Research in theoretical foundations formally defines both the types of problems that can be solved using a computer and the quality of their solutions. Computers are limited by space and time. The optimal solution to a computational problem often lies outside these limits, thus an approximate solution must be computed. Methods developed in this area define the plausibility of an optimal solution, the quality of the approximate solution, and the resources necessary to find each, thus leading the way to better utilization of a computer's resources or those of multiple computers in parallel. Specific research in this area encompasses a broad range of foundational topics in computer science including computational learning theory, complexity theory, algorithm and data structure design, parallel algorithms, geometric computing, cryptography, computational logic, programming languages theory, and matrix computations. Several group members are also engaged actively in leveraging their research into various application areas.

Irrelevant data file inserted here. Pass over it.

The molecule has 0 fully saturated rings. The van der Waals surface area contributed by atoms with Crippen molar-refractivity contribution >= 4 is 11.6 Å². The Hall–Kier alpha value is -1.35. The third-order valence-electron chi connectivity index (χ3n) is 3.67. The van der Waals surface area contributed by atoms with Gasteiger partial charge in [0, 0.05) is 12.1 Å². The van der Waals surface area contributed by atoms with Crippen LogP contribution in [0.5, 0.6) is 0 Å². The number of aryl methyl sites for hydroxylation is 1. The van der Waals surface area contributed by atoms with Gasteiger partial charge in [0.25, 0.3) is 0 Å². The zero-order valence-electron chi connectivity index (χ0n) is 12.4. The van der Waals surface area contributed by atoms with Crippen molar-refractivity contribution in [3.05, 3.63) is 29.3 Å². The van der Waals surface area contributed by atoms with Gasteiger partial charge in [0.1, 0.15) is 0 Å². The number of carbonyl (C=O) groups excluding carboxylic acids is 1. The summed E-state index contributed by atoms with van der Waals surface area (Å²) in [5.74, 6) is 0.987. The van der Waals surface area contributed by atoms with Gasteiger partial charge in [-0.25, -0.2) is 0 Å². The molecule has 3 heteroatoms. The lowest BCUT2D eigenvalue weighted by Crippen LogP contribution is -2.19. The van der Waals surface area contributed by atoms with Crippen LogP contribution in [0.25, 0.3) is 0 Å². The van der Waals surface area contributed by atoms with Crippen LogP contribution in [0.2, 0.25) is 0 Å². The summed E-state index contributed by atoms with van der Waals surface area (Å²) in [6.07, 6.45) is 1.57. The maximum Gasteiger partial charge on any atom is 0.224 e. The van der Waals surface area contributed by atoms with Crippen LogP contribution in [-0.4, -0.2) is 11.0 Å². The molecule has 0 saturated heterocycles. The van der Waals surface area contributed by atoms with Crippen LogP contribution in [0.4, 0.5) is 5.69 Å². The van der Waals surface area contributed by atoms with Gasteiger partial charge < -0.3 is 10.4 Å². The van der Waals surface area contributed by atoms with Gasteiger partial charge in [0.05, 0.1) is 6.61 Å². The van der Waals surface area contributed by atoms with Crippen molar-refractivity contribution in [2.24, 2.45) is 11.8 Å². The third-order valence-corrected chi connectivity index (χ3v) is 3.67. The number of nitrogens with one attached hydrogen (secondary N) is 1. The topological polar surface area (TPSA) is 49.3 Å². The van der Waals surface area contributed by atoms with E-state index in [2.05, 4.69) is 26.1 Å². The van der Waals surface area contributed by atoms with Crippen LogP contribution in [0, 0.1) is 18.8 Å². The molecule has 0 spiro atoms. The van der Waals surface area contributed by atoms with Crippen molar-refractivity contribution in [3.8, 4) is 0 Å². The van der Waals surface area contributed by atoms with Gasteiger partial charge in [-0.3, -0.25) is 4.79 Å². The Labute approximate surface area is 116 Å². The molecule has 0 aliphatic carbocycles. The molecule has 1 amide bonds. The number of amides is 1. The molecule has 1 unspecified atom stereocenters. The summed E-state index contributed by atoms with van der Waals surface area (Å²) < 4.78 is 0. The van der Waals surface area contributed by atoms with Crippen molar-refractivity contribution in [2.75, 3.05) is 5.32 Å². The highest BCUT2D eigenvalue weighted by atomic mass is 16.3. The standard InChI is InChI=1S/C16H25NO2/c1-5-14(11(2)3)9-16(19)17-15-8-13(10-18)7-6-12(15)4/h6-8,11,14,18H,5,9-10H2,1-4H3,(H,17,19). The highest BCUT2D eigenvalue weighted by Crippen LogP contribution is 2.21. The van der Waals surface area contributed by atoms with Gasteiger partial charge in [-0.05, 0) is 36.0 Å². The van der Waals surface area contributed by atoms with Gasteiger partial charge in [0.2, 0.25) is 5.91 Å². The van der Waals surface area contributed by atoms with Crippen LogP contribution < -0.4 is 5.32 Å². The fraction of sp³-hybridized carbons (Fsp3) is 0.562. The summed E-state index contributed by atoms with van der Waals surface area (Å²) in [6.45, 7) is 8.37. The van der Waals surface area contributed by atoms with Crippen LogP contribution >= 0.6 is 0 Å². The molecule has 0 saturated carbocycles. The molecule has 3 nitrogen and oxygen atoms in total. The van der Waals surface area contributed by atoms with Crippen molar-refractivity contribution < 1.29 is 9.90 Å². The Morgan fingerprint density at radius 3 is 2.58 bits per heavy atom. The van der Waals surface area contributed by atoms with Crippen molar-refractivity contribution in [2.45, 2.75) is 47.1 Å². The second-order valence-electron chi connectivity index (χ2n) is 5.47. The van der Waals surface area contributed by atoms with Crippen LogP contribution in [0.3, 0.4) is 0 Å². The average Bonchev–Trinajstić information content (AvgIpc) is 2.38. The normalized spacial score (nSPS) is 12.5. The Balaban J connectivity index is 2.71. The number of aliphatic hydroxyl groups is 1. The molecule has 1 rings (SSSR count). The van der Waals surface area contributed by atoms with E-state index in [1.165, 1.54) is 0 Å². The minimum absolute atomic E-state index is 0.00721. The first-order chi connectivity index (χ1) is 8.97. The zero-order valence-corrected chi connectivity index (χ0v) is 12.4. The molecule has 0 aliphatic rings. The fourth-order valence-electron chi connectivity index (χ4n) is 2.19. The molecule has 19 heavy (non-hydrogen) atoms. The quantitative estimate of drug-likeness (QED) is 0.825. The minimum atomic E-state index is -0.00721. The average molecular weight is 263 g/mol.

Majid Farhadloo (Ph.D. student), Carl Molnar (M.S. student), Gaoxiang Luo (undergraduate research assistant), Yan Li (Ph.D. student), Shashi Shekhar (professor), Rachel L Maus, Svetomir N Markovic, Raymond Moore, Alexey Leontovich